Congressional probe into BFAR crackdown vs. imported fish pushed

By Leonel Abasola and Zaldy De Layola

November 29, 2022, 5:16 pm Updated on November 29, 2022, 8:04 pm

<p><em>(File photo)</em></p>

(File photo)

MANILA – Cavite Rep. Elpidio Barzaga Jr. on Tuesday called for a congressional investigation into the Bureau of Fisheries and Aquatic Resources’ (BFAR) crackdown on the unauthorized sale of imported frozen fish in wet markets.

He said BFAR should explain the legal basis of its undergoing campaign against the sale of imported pompano and pink salmon.

Barzaga said there is a need to investigate if the BFAR is correct in claiming that the move was based on laws and regulations such as the Philippine Fisheries Code of 1998 (Republic Act No. 8550), Fisheries Administrative Order (FAO) 195, Fisheries Memorandum Order (FMO) No. 001, FAO 259 and Certificate of Necessity to Import.

"This is to determine if there is a violation of the Constitution, discrimination against local fish vendors and if the present regulations only encourage smuggling, graft and corruption that does not protect the general public, the environment and promote the general welfare," Barzaga said in House Resolution No. 600.

He said the measure would ascertain "whether BFAR’s administrative orders and memorandum order are evidence based" and if its implementation is in order.

The agency claimed that pompano and pink salmon are not included in the Certificate of Necessity to Import (CNI), which listed imported fish products that can be sold on wet markets.

Section 2 of FAO 195 states that the importation of fresh/chilled/frozen fish and fishery/aquatic products "shall be allowed when certified as necessary by the Secretary in order to achieve food security taking into consideration public welfare and safety, in consultation with the National Fisheries and Aquatic Resources Management Council (NFARMC). Provided, that the importation of fresh/chilled/frozen fish and fishery/aquatic products for canning and processing purposes including importation undertaken by institutional buyers does not require such certification."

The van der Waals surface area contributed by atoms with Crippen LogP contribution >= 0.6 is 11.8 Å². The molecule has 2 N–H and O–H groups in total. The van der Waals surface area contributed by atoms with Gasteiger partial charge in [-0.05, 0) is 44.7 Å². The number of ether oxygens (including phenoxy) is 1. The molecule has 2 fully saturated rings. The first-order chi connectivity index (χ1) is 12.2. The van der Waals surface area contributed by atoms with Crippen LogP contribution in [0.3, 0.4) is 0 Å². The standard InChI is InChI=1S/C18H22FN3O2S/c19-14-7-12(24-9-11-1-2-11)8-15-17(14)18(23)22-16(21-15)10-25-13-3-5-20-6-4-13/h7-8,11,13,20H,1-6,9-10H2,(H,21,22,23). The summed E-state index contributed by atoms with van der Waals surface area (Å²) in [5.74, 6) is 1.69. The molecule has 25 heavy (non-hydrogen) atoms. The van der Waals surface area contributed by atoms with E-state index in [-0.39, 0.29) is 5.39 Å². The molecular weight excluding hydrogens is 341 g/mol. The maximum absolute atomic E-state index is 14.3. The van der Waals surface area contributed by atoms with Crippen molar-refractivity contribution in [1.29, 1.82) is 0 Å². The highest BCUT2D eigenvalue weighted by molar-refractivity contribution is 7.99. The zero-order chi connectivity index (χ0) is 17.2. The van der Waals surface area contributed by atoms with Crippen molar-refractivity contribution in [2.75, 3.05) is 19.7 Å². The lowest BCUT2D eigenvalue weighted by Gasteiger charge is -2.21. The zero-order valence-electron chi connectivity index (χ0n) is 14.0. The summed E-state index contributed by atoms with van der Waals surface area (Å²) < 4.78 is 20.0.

Barzaga pointed out Section 1 of FMO No. 001, Series of 2000 requires institutional buyers to obtain an authority to import from the BFAR.

He said there is also a need to examine BFAR’s directive in excluding other fish such as pompano and pink salmon in the CNI.

"There should be an investigation to determine if the alleged prohibition applies to both local fish vendors and institutional buyers or to the former only and consequently, why a similar crackdown is not being done against institutional buyers thereby discriminating against local fish vendors,” he said.

Barzaga added that BFAR should define the meaning of “institutional buyers” avoid confusion in the interpretation and implementation of their administrative orders.

In the Laging Handa public forum on Monday, BFAR spokesperson Nazario Briguera clarified that the crackdown is neither new nor late in the implementation of FAO 195.

Senator Raffy Tulfo likewise wants a review on the policies and composition of the National Fisheries and Aquatic Resources Management Council and warned BFAR against the ban.

In a privilege speech on Tuesday, Tulfo said BFAR’s more than two-decade old FAO is anti-poor.

He said BFAR must coordinate with the Bureau of Customs and ports to ban the importation of the fish varieties instead of prohibiting wet market vendors from selling them.

Ang mayaman na restaurant at hotel nakakalusot sa pag-import ng isda pero ang mahihirap na tindera hindi pwede (Big restaurants and hotels manage to import them but the poor vendors cannot). This is a clear violation of equal protection. Malinaw na discrimination ito laban sa mga maliliit na tindera sa merkado (Clearly, this is discrimination against small market vendors). And more importantly, BFAR went beyond the provision of the law),” Tulfo said. (PNA)